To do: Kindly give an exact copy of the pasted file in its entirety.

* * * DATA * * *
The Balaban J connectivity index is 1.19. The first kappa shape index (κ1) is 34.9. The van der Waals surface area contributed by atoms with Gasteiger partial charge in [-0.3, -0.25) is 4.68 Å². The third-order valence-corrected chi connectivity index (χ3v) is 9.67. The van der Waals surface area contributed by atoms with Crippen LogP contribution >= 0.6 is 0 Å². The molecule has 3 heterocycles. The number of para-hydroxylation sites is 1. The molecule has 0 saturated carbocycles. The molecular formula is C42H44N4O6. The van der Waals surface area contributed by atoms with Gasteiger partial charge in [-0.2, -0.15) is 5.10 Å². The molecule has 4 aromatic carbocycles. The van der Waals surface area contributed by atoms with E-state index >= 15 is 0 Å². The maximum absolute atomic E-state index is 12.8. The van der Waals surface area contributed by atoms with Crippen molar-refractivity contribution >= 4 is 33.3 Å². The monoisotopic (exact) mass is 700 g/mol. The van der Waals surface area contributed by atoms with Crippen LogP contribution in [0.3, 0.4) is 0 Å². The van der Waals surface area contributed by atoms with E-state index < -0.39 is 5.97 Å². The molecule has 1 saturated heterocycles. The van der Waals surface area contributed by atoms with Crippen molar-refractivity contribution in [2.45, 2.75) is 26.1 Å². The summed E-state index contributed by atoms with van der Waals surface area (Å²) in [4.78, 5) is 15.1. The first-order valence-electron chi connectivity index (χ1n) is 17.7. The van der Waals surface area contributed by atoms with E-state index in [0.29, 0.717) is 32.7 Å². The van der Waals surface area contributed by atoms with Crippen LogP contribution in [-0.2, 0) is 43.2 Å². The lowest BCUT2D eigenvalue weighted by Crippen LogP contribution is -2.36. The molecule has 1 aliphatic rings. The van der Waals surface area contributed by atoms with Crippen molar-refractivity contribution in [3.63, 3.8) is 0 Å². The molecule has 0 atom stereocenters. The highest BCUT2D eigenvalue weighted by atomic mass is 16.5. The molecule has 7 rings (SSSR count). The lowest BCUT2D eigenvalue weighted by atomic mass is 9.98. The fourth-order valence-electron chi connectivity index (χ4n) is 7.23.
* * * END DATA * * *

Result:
The Balaban J connectivity index is 1.19. The first kappa shape index (κ1) is 34.9. The van der Waals surface area contributed by atoms with Gasteiger partial charge in [-0.3, -0.25) is 4.68 Å². The third-order valence-corrected chi connectivity index (χ3v) is 9.67. The van der Waals surface area contributed by atoms with Crippen LogP contribution >= 0.6 is 0 Å². The molecule has 3 heterocycles. The number of para-hydroxylation sites is 1. The molecule has 0 saturated carbocycles. The molecular formula is C42H44N4O6. The van der Waals surface area contributed by atoms with Gasteiger partial charge in [-0.2, -0.15) is 5.10 Å². The molecule has 4 aromatic carbocycles. The van der Waals surface area contributed by atoms with E-state index >= 15 is 0 Å². The maximum absolute atomic E-state index is 12.8. The van der Waals surface area contributed by atoms with Crippen molar-refractivity contribution >= 4 is 33.3 Å². The monoisotopic (exact) mass is 700 g/mol. The van der Waals surface area contributed by atoms with Crippen LogP contribution in [0.3, 0.4) is 0 Å². The van der Waals surface area contributed by atoms with E-state index < -0.39 is 5.97 Å². The molecule has 1 saturated heterocycles. The van der Waals surface area contributed by atoms with Crippen molar-refractivity contribution in [2.45, 2.75) is 26.1 Å². The summed E-state index contributed by atoms with van der Waals surface area (Å²) in [4.78, 5) is 15.1. The first-order valence-electron chi connectivity index (χ1n) is 17.7. The van der Waals surface area contributed by atoms with E-state index in [0.29, 0.717) is 32.7 Å². The van der Waals surface area contributed by atoms with Crippen LogP contribution in [-0.2, 0) is 43.2 Å². The lowest BCUT2D eigenvalue weighted by Crippen LogP contribution is -2.36. The molecule has 1 aliphatic rings. The van der Waals surface area contributed by atoms with Crippen molar-refractivity contribution in [3.63, 3.8) is 0 Å². The molecule has 0 atom stereocenters. The highest BCUT2D eigenvalue weighted by atomic mass is 16.5. The molecule has 7 rings (SSSR count). The lowest BCUT2D eigenvalue weighted by atomic mass is 9.98. The fourth-order valence-electron chi connectivity index (χ4n) is 7.23.